Welcome, Guest. Please login or register.
Did you miss your activation email?

Login with username, password and session length
 

Recent Posts

Pages: 1 ... 8 9 [10]
91
All about Clarinets / Re: Henri Dubois - Paris
« Last post by Windsong on March 07, 2024, 08:58:20 PM »
I still have my Dubois clarinet, which was what I used until getting my first of 3 R13s. Excellent clarinet -- for lamp material.....

Like this one?
(No clarinets were harmed in the making of this lamp.  I have a technique that allows it to be reversed in 5 minutes.) 😉
92
All about Clarinets / Re: Henri Dubois - Paris
« Last post by Windsong on March 07, 2024, 08:55:55 PM »
Indeed!  Thank you for posting those.

Very nice Rosewood (or is that cocobolo?) example.  That grain is just gorgeous.
93
All about Clarinets / Re: Caring for long-stored and dry grenadilla
« Last post by Windsong on March 07, 2024, 08:35:40 PM »
I echo the sentiments of those above, but caution the use of Thyme oil.  As least for me, the smell is so revolting that it drives me away for weeks.  I just have no tolerance for it.  Pure organic coconut oil has the same disinfectant properties, is equally thin, has no odor whatsoever, and you can buy it in liquid form if you look hard enough.  I do not know that it has the gumption to stand on its own as a long term bore oil, but it may.  My first oil is usually with orange oil.  I like its smell, and it is a very thin, great cleaning oil.  It is often a perfectly suitable replacement for a water bath, because of its natural cleaning properties.

However, as for washing wood, I have personally done a warm water wash on many old grenadilla clarinets I have owned, and I have never cracked one (knock wood, lol).  If you decide on a wash, I recommend a nearly dry (warm water) felt or wool swab run several times through the bore.  It will not absorb much of it.  Wash the swab every other pass, and ring it out again.  Then, take a dry swab and make several more passes.  Then, disassemble the clarinet and allow it to air-dry inside for 24 hours before oiling.  You do not want to trap moisture in the grain.
I advise this at one's own risk, of course.  If the grain is open on the clarinet, or if already cracked, you run a greater risk of the water adversely affecting the horn.  Use caution.

Almond oil is wonderful stuff.  I know professionals who thin it a hair with acetone, which I strongly disapprove of.  When I do use acetone on a clarinet, it is only to clear tenons of the last of the cork debris for good adhesion of rubber cement.  I certainly think there is no quicker way to damage a clarinet than by allowing acetone into the pores and then suspending it in oil. 

Topside, a small detail brush with soft pig hair bristles is ideal for clearing off the undesirable accumulation of time.
Cheers!
94
All about Clarinets / Re: Henri Dubois - Paris
« Last post by TMHeimer on March 07, 2024, 11:29:36 AM »
I still have my Dubois clarinet, which was what I used until getting my first of 3 R13s. Excellent clarinet -- for lamp material.....
95
Make and Model lists and research / The Fate of Pedler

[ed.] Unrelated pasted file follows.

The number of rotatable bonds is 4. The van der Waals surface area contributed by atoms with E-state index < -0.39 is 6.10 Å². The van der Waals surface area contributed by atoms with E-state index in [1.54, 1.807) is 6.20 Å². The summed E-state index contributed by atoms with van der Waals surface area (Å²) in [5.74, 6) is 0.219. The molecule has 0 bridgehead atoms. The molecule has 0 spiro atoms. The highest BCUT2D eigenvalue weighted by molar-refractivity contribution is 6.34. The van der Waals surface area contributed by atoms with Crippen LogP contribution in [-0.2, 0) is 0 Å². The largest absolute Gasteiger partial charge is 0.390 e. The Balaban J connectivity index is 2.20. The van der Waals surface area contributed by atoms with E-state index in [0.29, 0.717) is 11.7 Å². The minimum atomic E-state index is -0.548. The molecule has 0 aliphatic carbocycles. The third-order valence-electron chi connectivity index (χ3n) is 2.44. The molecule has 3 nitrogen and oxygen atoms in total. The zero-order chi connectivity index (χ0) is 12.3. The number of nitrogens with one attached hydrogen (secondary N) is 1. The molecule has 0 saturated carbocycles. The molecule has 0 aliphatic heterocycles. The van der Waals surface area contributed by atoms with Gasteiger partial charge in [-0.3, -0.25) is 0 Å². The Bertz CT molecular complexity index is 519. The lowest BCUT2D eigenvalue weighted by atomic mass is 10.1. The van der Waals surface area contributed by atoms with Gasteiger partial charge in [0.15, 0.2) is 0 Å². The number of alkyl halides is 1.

« Last post by ghoulcaster on March 07, 2024, 07:15:06 AM »
oof, stumbled upon this picture. Based on the keywork, looks to be a Pedler.



96
All about Clarinets / Re: Caring for long-stored and dry grenadilla
« Last post by windydankoff on March 07, 2024, 06:45:26 AM »
First, inspect carefully for any cracks (even hairline) or chips that you may wish to fill. Dry wood will accept adhesives but once it's oiled, the cracks will be oiled too.

I would replace tenon corks first, and then oil the outside as well as inside. The best grenadilla will accept very little oil because it is naturally saturated with its own internal oil. If it absorbs very little oil and the rest just sits there, you can stop. End grain absorbs far more, watch how it absorbs inside the tone holes (assuming you'll have it disassembled.)
97
All about Clarinets / Re: Caring for long-stored and dry grenadilla
« Last post by DaveLeBlanc on March 07, 2024, 06:10:45 AM »
Sounds like it'll drink oil right up.

I would soak an old rag in pure thyme oil - this supposedly has antifungal, antibacterial, and antiviral properties, so should get rid of any germies in the bore. Run it through a few times and you've got a pretty clean bore, barring any actual soil or dirt inside. I would blow it out first with some compressed air to knock loose any cobwebs or whatever.

After that, I'd take it all apart (if you haven't already) and generously apply your oil of choice. I like almond oil myself. It will likely drink some oil, so keep applying until it's no longer thirsty. Wipe off excess and you're all set.
98
All about Clarinets / Caring for long-stored and dry grenadilla
« Last post by 350 Rocket on March 06, 2024, 06:23:58 PM »
What are the best practices for reviving wood clarinets that have been unused for a long time and seem to be very dry? Does ambient humidity have an impact? (i.e. is it detrimental to do anything in low-humidity winter conditions?)

What additional concerns are there for an instrument with a noticeably dirty bore? Is it okay to clean it first, and then oil, or is there too much risk there with immersing a dry instrument in water?

If it matters, the instruments in question are an early Normandy Special that looks like it was well-cared for but then stored for quite a while, and a Conn 424N which has not had an easy life, is very dirty, and has had a crack repaired in the past. I'm in no hurry with either so doing it right is more important than any other consideration.
99
Balance
100
Struggling re. attachments. Perhaps too large?

Pages: 1 ... 8 9 [10]